Although Markoff is an exceptional writer and the book is both easy to read and entertaining, the content is presented as factual when the truth is that these guys definitely wrote the book with only part of the whole story at their disposal. One of the main "cyberpunks" depicted in the book is Kevin Mitnick, who claims that he has never even met John Markoff. How can the book fairly and accurately speak to the topic of hacking during the early days of the Internet revolution when they never did any investigations with real "hackers"? The story is told only from a law enforcement point-of-view. I am sure that the Rodney King story is told differently by King than the LAPD. Same goes for this case.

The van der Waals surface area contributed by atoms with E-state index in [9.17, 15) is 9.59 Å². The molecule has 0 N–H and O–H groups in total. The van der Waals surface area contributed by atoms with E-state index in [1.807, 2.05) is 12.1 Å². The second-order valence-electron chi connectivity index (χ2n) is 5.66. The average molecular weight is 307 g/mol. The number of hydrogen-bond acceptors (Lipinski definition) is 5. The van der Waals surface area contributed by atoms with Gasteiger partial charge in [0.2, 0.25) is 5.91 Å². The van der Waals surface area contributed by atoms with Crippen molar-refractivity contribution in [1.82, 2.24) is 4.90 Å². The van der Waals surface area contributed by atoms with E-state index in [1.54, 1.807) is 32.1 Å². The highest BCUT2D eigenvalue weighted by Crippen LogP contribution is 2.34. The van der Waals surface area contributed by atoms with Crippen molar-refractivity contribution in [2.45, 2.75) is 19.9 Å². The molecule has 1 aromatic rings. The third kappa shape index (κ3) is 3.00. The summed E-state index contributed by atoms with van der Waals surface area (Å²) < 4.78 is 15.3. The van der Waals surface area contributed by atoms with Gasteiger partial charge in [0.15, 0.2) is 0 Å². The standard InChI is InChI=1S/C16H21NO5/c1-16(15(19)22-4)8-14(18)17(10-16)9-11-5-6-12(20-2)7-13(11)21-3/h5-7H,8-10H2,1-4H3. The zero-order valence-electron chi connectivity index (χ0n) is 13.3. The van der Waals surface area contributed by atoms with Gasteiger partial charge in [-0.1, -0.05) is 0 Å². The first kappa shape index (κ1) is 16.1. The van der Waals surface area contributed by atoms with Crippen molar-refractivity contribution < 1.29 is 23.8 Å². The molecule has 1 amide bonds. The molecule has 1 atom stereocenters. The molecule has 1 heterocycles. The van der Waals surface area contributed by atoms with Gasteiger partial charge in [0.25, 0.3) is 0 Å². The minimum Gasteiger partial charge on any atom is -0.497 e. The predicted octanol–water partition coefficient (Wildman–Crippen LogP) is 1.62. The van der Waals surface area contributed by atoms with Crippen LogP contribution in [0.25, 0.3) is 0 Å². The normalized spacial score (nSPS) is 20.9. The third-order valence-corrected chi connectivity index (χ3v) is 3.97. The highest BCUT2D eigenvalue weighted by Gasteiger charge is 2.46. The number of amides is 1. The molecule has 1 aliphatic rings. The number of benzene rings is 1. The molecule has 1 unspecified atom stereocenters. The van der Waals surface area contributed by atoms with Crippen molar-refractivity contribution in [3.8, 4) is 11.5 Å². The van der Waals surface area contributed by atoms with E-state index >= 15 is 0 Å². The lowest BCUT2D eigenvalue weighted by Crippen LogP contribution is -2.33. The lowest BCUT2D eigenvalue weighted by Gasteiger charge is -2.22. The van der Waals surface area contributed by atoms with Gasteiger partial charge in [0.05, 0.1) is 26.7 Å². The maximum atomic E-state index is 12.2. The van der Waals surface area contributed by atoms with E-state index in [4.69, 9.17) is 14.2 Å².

Like many works today that seem to be written for financial reasons, it seems very one-sided and sensational.
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5 of 5 people found the following review helpful By A Customer on April 15, 1999
Format: Paperback
This is the type of book that you will want to read and read again...it is a real page turner and it tells 3 stories of famous hacker cases...I really enjoyed this book...I recommend this to anyone that enjoys computers and the adventures that go with them...
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7 of 8 people found the following review helpful By A Customer on August 10, 1999
Format: Paperback
After reading so many badly researched, badly written, self-effacing and / or bloated books on the subject of hacking and computer security, at long last here is a book that is well researched and written. It's a real page turner, and IMHO it is absolutely THE book to read on this subject.
Ironically co-author John Markoff has also co-written the absolutely WORST book on the subject, Takedown, with Tetsuo Simomura.